Houston felt someone watching him, the gaze more of a tickle than a stare. He glanced down. Big blue eyes looked up at him. Incredibly innocent. He wished he could give the little girl a smile, but he knew no matter how hard he tried that the left side of his face wouldn’t cooperate, and he’d end up giving her something distorted and uglier than what she was looking at now, something that might frighten her.

“I got a hurt,” she said. She lifted her skirt until her white bloomers came into view along with her scraped knee. “My ma kissed it and made it better.” She released her skirt and pointed her finger. “You got a hurt.”

“Yeah, reckon I do.” Right in the center of his heart.

She scrunched up her face. “I can kiss it and make it better.”

Something inside his chest grew so tight that he thought he might not be able to breathe. She crooked her little finger and wiggled it at him. “Come here.”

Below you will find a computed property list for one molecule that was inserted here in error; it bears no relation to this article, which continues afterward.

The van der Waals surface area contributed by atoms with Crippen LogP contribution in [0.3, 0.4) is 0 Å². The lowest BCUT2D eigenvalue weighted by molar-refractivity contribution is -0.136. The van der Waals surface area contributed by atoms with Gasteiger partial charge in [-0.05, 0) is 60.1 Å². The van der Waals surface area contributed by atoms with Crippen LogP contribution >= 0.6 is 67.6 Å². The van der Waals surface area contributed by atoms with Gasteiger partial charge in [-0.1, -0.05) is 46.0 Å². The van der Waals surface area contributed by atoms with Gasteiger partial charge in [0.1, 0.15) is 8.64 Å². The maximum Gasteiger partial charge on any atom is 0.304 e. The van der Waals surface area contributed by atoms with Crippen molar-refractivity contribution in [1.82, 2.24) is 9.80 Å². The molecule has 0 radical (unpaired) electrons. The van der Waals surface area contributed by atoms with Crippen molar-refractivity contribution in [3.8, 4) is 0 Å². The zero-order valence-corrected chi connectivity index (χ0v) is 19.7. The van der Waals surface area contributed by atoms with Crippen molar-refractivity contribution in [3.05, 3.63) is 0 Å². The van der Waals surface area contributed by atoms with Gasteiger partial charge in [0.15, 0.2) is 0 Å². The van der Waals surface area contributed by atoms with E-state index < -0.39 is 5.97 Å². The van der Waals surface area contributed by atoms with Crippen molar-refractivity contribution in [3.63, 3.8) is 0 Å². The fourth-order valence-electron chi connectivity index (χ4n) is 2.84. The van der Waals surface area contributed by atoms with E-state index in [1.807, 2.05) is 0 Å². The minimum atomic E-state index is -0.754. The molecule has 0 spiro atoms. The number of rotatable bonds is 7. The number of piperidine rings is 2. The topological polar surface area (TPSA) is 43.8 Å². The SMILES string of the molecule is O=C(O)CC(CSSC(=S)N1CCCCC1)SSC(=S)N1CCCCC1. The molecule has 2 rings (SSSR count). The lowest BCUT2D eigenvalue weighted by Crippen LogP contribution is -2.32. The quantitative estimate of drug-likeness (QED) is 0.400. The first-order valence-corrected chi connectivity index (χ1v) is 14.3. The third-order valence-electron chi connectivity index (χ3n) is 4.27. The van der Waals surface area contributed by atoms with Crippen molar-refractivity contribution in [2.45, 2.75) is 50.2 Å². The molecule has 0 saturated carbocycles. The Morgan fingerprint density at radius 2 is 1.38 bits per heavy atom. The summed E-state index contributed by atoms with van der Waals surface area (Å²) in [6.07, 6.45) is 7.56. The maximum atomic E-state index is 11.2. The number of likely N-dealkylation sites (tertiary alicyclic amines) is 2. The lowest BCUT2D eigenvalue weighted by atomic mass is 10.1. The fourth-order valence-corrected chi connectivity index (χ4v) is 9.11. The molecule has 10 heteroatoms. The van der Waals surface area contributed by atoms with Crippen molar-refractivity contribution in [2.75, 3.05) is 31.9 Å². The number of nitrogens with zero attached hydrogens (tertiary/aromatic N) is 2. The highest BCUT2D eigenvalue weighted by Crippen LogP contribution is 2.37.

Holding on to the railing for support, he bent his knees, squatting until he was as close to her height as he could get. Her eyes grew large and serious. She puckered her tiny lips, bobbed her head forward, then ran off. The brush of her mouth against his cheek had been as faint as the first breath of dawn. Deep inside, he smiled.

Standing a few feet away and slightly behind his left side, Amelia knew that his hampered vision prevented him from seeing her. She also realized with awe that he was smiling. Not on the outside where it would show, but within a secret place where he harbored his fears and his doubts, where she imagined a fifteen-year-old boy mourned the loss of his youth.

She knew that she was wrong to watch him without his knowledge, but she wanted to understand him as much as she needed to understand Dallas. With Dallas, she would have an advantage. She was certain he would talk with her and ask her questions. His brother would hold his hurts, his longings, his dreams close to his heart where no one could share them.

BOOK: Lorraine Heath
8.32Mb size Format: txt, pdf, ePub